Oroubah Dieb: A Syrian Artist's Stunning Collages Capture Her Hope For a Displaced Population

Oroubah Dieb: A Syrian Artist's Stunning Collages Capture Her Hope For a Displaced Population

Oroubah Dieb at the Artist in Exile Workshop. Photographed by: Céline Anaya Gautier

Oroubah Dieb at the Artist in Exile Workshop. Photographed by: Céline Anaya Gautier

I want everyone to know about my people’s struggles so that we can begin working together on easing their suffering.

Oroubah Dieb’s Early Years

Oroubah was born in 1968 in the Syrian capital of Damascus. She graduated from the coveted Adham Ismael Center for Visual Arts in Damascus in 1989 with a focus on sculpture. Oroubah further refined her command of the sculpture when she proceeded to obtain a degree in sculpting from the Damascus Institute of Practical Arts, which she completed in 1991.

In the years that her early career consisted of, Oroubah Dieb participated in several national exhibitions and cultural festivals. Among those galleries that featured Dieb’s work at some of the nation’s most celebrated private cultural institutions. These included Ishtar Gallery, Shoura Gallery, and Kamel Gallery.

International Recognition and Accolades

In 1998 Oroubah was awarded the prestigious Arab Women and Development Forum prize. In 2004, Oroubah’s international debut came in the form of a joint exhibition with her husband and fellow artist, Hammoud Chantout at Montréal’s Art Form Gallery. Over the next few years, Oroubah would participate in several joint exhibitions in Arab cultural hubs such as Amman, Beirut, Dubai, and even beyond the region in Washington, D.C.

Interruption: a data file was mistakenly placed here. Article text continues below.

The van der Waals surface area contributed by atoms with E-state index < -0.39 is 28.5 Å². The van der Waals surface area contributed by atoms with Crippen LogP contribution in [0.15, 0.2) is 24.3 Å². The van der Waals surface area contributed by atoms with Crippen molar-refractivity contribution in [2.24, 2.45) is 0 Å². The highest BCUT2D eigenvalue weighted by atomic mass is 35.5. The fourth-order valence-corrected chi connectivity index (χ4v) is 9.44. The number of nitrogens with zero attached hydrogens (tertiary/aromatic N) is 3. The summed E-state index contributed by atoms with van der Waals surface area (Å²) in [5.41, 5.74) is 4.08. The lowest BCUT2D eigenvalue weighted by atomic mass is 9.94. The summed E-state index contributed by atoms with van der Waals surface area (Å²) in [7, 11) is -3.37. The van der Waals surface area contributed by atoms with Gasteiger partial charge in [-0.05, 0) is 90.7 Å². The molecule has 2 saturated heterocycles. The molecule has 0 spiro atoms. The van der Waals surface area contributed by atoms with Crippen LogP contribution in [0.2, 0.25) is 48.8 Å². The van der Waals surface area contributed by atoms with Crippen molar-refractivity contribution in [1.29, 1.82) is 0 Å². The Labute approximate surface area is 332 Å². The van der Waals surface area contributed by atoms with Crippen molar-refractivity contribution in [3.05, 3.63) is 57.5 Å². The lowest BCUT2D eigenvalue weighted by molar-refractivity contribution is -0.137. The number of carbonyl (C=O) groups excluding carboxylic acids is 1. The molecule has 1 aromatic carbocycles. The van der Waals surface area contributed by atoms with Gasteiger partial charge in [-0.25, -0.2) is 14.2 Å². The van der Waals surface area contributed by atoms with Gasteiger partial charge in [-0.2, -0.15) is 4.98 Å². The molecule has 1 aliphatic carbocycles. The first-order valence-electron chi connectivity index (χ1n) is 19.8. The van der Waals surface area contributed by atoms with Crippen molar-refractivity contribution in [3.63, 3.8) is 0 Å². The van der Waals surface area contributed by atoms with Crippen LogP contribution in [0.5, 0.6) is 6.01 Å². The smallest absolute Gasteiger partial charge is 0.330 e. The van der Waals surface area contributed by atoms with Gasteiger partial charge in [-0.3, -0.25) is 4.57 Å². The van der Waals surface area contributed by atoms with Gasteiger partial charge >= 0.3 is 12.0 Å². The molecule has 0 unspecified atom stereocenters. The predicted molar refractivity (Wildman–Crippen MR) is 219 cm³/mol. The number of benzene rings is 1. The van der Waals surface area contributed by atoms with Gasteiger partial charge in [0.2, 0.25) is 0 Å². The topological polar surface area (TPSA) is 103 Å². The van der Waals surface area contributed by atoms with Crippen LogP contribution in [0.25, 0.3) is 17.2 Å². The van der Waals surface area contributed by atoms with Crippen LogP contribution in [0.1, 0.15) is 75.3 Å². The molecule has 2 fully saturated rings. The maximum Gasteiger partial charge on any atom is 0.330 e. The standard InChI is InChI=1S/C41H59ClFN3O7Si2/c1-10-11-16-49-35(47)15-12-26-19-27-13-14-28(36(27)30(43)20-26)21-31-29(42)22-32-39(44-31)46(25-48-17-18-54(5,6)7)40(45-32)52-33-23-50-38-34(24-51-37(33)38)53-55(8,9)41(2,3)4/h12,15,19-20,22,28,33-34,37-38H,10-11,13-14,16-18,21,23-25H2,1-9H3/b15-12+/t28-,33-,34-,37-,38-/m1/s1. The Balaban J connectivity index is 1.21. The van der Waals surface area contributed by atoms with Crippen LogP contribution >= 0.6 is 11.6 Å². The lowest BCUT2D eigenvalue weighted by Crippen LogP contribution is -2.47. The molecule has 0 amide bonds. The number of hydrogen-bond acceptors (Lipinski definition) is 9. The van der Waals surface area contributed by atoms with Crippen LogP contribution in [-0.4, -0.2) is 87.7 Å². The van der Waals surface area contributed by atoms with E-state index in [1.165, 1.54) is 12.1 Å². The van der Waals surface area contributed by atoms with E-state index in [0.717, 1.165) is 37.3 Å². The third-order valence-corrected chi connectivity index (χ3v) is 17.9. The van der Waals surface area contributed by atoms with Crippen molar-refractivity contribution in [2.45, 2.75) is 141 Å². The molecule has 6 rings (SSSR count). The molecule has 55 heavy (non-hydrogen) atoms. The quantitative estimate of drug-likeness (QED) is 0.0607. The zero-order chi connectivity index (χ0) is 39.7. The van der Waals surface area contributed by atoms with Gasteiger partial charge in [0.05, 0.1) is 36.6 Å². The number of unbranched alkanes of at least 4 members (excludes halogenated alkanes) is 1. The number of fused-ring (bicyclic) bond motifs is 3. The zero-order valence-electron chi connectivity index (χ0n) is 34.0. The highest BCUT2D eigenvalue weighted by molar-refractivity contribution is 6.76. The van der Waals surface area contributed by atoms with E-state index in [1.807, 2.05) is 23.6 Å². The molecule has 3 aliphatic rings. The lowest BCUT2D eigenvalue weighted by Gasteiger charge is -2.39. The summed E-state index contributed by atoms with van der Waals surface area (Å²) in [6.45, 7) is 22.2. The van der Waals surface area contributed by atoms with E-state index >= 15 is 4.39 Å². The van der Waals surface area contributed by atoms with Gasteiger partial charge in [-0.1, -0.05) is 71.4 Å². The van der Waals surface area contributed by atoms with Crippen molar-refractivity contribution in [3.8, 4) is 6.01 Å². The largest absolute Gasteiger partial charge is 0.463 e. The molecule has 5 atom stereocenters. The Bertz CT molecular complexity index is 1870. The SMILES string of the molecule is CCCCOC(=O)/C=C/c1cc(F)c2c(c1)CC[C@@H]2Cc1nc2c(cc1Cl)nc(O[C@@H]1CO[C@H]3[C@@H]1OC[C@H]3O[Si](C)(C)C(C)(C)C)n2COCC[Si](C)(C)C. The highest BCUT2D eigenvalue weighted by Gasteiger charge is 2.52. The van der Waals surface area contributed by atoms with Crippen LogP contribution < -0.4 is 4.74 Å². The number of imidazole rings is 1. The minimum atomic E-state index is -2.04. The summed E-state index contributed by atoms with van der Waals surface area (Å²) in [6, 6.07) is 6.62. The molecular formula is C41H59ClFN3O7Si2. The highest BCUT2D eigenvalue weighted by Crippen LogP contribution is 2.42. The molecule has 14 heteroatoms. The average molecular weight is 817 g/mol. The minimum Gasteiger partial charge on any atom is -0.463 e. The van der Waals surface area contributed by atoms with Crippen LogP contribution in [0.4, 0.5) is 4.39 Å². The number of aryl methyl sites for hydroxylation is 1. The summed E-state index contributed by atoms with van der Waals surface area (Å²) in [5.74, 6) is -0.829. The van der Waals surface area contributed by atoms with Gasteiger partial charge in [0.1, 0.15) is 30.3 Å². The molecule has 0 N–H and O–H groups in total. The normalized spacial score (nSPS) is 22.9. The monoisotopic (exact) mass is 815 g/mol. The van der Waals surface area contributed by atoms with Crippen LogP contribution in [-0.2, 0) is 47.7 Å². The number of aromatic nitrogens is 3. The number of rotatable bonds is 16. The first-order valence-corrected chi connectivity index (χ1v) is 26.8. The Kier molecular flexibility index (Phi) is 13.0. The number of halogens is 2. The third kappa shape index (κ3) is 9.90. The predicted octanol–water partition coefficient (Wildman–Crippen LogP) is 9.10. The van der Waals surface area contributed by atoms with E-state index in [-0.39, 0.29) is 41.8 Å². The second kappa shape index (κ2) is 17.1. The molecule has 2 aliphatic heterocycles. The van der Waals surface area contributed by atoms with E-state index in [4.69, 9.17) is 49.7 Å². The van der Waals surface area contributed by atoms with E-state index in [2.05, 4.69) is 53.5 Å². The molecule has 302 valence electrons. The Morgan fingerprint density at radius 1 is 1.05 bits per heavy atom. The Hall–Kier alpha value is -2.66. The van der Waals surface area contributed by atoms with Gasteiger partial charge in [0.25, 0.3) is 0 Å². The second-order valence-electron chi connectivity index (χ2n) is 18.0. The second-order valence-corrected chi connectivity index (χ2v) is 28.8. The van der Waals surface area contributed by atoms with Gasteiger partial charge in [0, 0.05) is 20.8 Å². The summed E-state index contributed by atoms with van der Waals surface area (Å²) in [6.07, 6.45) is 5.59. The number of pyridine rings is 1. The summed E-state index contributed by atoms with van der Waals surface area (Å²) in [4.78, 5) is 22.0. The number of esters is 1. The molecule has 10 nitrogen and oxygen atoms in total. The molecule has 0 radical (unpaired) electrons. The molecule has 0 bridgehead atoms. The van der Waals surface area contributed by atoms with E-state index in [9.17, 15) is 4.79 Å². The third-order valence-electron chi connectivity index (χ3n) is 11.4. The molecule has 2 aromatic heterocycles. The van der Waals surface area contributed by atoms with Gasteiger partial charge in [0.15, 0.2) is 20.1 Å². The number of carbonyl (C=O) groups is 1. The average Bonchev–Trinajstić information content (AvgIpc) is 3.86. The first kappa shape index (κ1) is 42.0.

Oroubah had an uninterrupted streak of showcasing her art at the Annual Exhibition of Syrian Artists from 1991 until the unfortunate events of 2011 when the civil war broke out in Syria.

A Growing Interest In The Healing Power of Art 

Oroubah Dieb does not just identify as a visual artist. In fact, she will usually think of herself as a philanthropist first and foremost. She sees her life’s mission as one of “spreading the healing power of art”. To that effect, Oroubah launched her own art school in Damascus in 2004 in collaboration with her husband and artist Hammoud Chantout. 

“Hammoud and I established the first private art school that taught both children and adults in Syria,” Oroubah reminisces. “We ran The Chantout Art Institute it for seven years, during which we worked with schools and universities, and managed to sponsor numerous exhibitions and activities.”

An Untimely Relocation, Followed By Permanent Displacement

When the devastating outcomes of the civil war started looking like they would be a long term issue in 2012, Oroubah and her family had no choice but to flee the country. Hoping that it would only be a temporary refuge, they sought asylum in Syria’s neighboring country, Lebanon. 

Dieb reflects on this surreal and painful series of events as follows: “we invested seven years into our school until we suddenly were forced to leave Syria. In a matter of weeks, we had to close the school, move to Lebanon with our three girls as our lives became impossible. We had to give up very good jobs and a comfortable life to go to Lebanon, where we have had to start from almost scratch.”

What was supposed to only be a few weeks in Beirut turned into months. And although the hope of returning home faded by the day, Oroubah Dieb refused to stand by idly and remove herself from the equation. Oroubah began volunteering in several art workshops in Beirut where she would help Syrian refugee children cope with their trauma through art. “We were working in the camp on how to remedy the effects of war on children through the arts,” said Dieb. “We held many exhibitions at the French Embassy in Lebanon and also in downtown Beirut. There are Syrian refugees who have settled in the Sabra and Shatila camps and we worked with them.”